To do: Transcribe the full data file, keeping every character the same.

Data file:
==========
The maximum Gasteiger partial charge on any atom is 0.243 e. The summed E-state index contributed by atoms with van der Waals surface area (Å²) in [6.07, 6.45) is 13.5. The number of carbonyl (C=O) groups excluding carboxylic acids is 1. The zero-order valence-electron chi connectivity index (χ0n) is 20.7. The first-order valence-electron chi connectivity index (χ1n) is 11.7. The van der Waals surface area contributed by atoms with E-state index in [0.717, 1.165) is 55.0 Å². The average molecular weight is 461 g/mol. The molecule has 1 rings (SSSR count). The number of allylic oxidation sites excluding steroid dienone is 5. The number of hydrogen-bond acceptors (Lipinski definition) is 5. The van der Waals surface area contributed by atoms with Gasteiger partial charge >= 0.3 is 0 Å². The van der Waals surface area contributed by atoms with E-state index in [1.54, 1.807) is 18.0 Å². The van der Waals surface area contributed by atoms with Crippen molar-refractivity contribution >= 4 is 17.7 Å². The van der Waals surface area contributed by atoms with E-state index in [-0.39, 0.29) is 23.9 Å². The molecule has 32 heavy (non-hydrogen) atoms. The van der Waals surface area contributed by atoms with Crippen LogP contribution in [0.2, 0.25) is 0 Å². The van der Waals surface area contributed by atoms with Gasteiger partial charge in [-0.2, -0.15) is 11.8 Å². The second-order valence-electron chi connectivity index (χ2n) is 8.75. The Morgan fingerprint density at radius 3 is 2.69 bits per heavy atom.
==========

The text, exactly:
The maximum Gasteiger partial charge on any atom is 0.243 e. The summed E-state index contributed by atoms with van der Waals surface area (Å²) in [6.07, 6.45) is 13.5. The number of carbonyl (C=O) groups excluding carboxylic acids is 1. The zero-order valence-electron chi connectivity index (χ0n) is 20.7. The first-order valence-electron chi connectivity index (χ1n) is 11.7. The van der Waals surface area contributed by atoms with E-state index in [0.717, 1.165) is 55.0 Å². The average molecular weight is 461 g/mol. The molecule has 1 rings (SSSR count). The number of allylic oxidation sites excluding steroid dienone is 5. The number of hydrogen-bond acceptors (Lipinski definition) is 5. The van der Waals surface area contributed by atoms with Gasteiger partial charge >= 0.3 is 0 Å². The van der Waals surface area contributed by atoms with E-state index in [1.54, 1.807) is 18.0 Å². The van der Waals surface area contributed by atoms with Crippen molar-refractivity contribution >= 4 is 17.7 Å². The van der Waals surface area contributed by atoms with E-state index in [-0.39, 0.29) is 23.9 Å². The molecule has 32 heavy (non-hydrogen) atoms. The van der Waals surface area contributed by atoms with Crippen LogP contribution in [0.2, 0.25) is 0 Å². The van der Waals surface area contributed by atoms with Gasteiger partial charge in [-0.2, -0.15) is 11.8 Å². The second-order valence-electron chi connectivity index (χ2n) is 8.75. The Morgan fingerprint density at radius 3 is 2.69 bits per heavy atom.